Regarding the social merit of the industry behavior considered in these runs, certain predictions are relatively obvio us. One is that the industry will be characterized by high markups over production cost; thus, there will be significant “triangle losses.” A second is that, compared with a more competitive industry, there will be less waste due to the use of inferior technologies (there will be less of a gap between average and best practice). Third, R&D spending will be more efficient in the sense that less total R&D outlay is req uired to keep average practice moving at a given distance from potential best practice. Whether price will be higher or lower is an open question.

2. A More Competitive Science-Based Industry

In the second simulation experiment we started the industry initially with sixteen equal-sized fi rms, eight of these doing both innovative and imitative R&D and eight doing only imitative R&D. As in the four-firm case, in some of our runs latent productivity advanced at a rapid rate and in others latent productivity grew more slowly; we set imitation as easy in half of our runs and “hard” in the other half. One important difference between the range of experimental variation in the sixteen-firm runs and the four-firm runs is this: in some of the sixteen-firm runs we preserved the assumption, contained in the four-firm runs, that a firm’s desired net investment rate falls as its market share increases; in other words, we explored what would happen if a firm, as its market share grew in relation to that of its competitors, continued to expand rapidly even if it had only a mod­ erate gap between price and cost. We did not experiment with this variant in the four-firm case both because we wanted to employ that case as a benchmark interpretable as restrained oligopoly and’ be­ cause the experiments of Chapter 13 suggest a tendency for relative shares to be relatively well preserved in the four-firm case even if in­ vestment behavior is not restrained. In the sixteen-firm case, in con­ trast, it seemed worthwhile to experiment with this variant for two reasons. First, because the focus here is on the effect of a more com­ petitive structure than is presumed under the four-firm case and be­ cause the extent to which firms as they grow large exploit their advantage or hold back seems to be an important dimension of com­ petitive behavior. Second, as suggested earlier, a central question to be explored is the extent to which a certain degree of restraint in pushing one’s advantage is a requirement if firms that do innovative R&D are not to be destroyed by those that pursue the strategy of a “fast second .”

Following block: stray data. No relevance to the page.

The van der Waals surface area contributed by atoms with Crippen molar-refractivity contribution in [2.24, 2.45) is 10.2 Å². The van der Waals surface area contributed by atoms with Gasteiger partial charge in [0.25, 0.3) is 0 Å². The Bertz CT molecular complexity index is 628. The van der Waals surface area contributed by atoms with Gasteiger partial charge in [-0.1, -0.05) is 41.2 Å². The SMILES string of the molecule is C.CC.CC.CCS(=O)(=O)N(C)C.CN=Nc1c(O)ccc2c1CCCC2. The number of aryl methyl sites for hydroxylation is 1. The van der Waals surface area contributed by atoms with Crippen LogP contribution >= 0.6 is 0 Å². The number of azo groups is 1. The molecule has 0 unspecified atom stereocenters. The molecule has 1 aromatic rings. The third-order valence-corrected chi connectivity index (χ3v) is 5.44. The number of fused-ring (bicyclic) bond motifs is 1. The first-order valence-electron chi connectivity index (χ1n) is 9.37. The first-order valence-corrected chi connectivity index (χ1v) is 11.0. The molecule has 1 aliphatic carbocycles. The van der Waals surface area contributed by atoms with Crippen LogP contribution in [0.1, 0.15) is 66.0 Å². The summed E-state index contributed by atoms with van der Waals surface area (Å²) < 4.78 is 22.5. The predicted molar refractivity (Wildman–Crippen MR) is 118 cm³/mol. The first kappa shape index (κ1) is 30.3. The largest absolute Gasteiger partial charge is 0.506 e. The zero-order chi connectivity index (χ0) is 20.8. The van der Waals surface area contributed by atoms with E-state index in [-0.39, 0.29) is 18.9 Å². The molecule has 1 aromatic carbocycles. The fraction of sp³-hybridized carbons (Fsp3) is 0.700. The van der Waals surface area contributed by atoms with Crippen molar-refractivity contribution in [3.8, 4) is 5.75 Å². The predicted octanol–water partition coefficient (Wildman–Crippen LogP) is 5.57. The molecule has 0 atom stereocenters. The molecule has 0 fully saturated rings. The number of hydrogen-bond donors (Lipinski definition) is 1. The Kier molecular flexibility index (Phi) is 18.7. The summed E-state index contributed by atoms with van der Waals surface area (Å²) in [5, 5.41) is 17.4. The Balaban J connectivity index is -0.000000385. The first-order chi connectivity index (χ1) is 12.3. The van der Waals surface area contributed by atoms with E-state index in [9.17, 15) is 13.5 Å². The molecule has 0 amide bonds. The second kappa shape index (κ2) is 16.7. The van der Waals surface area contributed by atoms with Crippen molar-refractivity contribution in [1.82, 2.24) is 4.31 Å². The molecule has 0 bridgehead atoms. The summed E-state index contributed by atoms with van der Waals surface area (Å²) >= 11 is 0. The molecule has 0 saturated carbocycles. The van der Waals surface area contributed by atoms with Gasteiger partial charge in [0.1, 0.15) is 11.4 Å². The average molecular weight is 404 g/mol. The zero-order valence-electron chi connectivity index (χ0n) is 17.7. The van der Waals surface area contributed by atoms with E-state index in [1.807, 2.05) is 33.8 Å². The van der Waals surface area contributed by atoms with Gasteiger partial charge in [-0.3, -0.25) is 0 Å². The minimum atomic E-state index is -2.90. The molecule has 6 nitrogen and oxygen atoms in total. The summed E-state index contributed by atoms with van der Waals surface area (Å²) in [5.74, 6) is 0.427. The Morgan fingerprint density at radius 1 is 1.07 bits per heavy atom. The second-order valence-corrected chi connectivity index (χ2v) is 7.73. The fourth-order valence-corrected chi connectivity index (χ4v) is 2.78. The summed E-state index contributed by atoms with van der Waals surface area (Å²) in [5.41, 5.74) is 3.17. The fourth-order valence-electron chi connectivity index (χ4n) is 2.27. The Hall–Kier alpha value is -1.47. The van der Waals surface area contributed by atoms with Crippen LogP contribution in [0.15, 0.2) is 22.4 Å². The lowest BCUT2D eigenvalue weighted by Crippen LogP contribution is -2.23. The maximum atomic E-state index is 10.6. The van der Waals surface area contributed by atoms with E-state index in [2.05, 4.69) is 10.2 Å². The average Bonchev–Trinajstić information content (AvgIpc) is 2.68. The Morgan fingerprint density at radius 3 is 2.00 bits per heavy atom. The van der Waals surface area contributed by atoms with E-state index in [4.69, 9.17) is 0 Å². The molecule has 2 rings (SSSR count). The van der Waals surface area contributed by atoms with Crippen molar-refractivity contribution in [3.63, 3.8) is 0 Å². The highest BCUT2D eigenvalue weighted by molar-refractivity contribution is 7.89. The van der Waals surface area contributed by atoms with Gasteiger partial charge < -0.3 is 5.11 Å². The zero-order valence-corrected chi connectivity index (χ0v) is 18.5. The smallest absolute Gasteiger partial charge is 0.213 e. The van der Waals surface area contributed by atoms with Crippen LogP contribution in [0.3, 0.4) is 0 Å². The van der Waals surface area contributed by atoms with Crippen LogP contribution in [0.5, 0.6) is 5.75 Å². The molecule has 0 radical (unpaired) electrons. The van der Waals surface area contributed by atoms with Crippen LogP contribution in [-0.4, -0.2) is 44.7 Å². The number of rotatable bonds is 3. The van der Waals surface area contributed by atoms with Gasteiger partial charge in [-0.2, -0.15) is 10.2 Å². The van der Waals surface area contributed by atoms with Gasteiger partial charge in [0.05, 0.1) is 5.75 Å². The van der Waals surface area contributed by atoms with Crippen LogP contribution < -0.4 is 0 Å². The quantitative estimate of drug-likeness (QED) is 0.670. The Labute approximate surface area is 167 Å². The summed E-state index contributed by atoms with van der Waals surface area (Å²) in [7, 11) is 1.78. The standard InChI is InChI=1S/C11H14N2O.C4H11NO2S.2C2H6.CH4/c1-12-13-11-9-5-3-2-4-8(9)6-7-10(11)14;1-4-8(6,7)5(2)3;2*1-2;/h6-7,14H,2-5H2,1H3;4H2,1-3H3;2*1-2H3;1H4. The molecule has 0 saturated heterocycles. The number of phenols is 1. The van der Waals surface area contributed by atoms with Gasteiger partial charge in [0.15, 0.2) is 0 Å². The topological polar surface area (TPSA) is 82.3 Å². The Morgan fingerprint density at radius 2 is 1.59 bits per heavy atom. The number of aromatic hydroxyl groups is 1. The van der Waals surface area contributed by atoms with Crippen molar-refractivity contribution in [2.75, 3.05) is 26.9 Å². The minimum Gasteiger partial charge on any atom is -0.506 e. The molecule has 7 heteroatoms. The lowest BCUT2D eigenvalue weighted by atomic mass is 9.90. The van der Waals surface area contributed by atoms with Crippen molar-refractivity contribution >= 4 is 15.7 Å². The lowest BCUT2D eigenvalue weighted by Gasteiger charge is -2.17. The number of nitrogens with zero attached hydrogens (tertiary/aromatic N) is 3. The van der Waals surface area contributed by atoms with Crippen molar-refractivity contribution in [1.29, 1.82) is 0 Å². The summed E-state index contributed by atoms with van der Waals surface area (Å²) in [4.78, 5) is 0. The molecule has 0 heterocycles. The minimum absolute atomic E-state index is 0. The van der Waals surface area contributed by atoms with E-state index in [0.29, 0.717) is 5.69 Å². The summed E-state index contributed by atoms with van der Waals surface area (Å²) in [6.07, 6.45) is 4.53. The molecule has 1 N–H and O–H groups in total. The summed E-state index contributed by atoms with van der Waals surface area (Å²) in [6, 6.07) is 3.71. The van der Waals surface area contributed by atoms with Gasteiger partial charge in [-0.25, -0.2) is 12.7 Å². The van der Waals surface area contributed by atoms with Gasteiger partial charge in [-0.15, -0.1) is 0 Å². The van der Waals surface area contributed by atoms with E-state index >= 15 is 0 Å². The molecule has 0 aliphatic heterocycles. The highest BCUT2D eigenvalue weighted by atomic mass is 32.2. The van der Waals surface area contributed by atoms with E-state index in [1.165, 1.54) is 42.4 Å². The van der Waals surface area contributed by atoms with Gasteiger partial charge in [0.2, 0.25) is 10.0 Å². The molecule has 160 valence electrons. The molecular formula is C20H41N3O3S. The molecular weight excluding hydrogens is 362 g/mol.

There are several things that can be predicted with some confi­dence about the industry performance in the sixteen-firm case as contrasted with the four-firm case. Above we discussed the expected differences in average price-cost margins, the gap between average practice and best practice, and R&D efficiency for regimes with the same rate of growth of latent productivity. Another expected dif­ ference between the four-firm and sixteen-firm runs is that in the latter the initial industry structure will not prove to be stable. In gen­ eral, concentration can be expected to increase under the force of Schumpeterian competition. There is one particular competitive struggle that we will want to watch attentively and to consider as a function of the various parameter settings: the performance and sur­ vival of the firms that do innovative R&D, compared with those that do imitative R&D. A s traightforward conjecture is that the ability of innovative firms to prosper and survive depends positively on the rate of latent productivity growth (which determines the average advance achieved through innovative R&D) and negatively on the ease of imitation.

3. A Competitive In dustry with a Cumulative Technology

In this third set of simulation experiments we preserved the basic as­ sumptions of the second set, with the following exceptions. Instead of assuming that innovative R&D yielded random draws on a moving distribution of technological possibilities, we assumed that innovative R&D involved the incremental improvement of pre­ vailing techniques . The probability distribution of innovative R&D successes for a firm was centered on its existing technique. Thus, the firms doing innovative R&D incrementally grope their way upward through the set of technological possibilities .

The alternative assumptions about the rate of growth of latent pro­ ductivity that w ere built into the earlier two experiments were re­ placed in this experiment by the following. Under one assumption the distribution of innovative R&D finds is packed close around the prevailing technique and a major advance in productivity is un­ likely. Under the alternative assumption the distribution is more spread out, and the firm has a greater chance of coming up with a significant increase in productivity from a single innovation.

We varied the parameter settings regarding ease or difficulty of i mitation in the same way in these runs as in the science-based case. We also explored the difference that it would make .if firms as they grew large did or d id not exert investment restraint.

The most important contrast between this set of runs and the ear­ l ier set of sixteen-firm runs is that in the earlier cases there is an ex­ ogenous force pushing forward the frontiers of knowledge. If only a little innovative R&D is done in the i nd us try, the average success from that effort will be a relatively spectacular advance, reflecting the movement forward of latent productivity since the prior R&D suc­ cess. In the present experimental context there is no such outside force. If innovative R&D in the i ndustry is squeezed down by the d ynamics of Schumpeterian competition, the rate of progress of best practice and average practice can be predicted to decline also.

Source: Nelson Richard R., Winter Sidney G. (1985), An Evolutionary Theory of Economic Change, Belknap Press: An Imprint of Harvard University Press.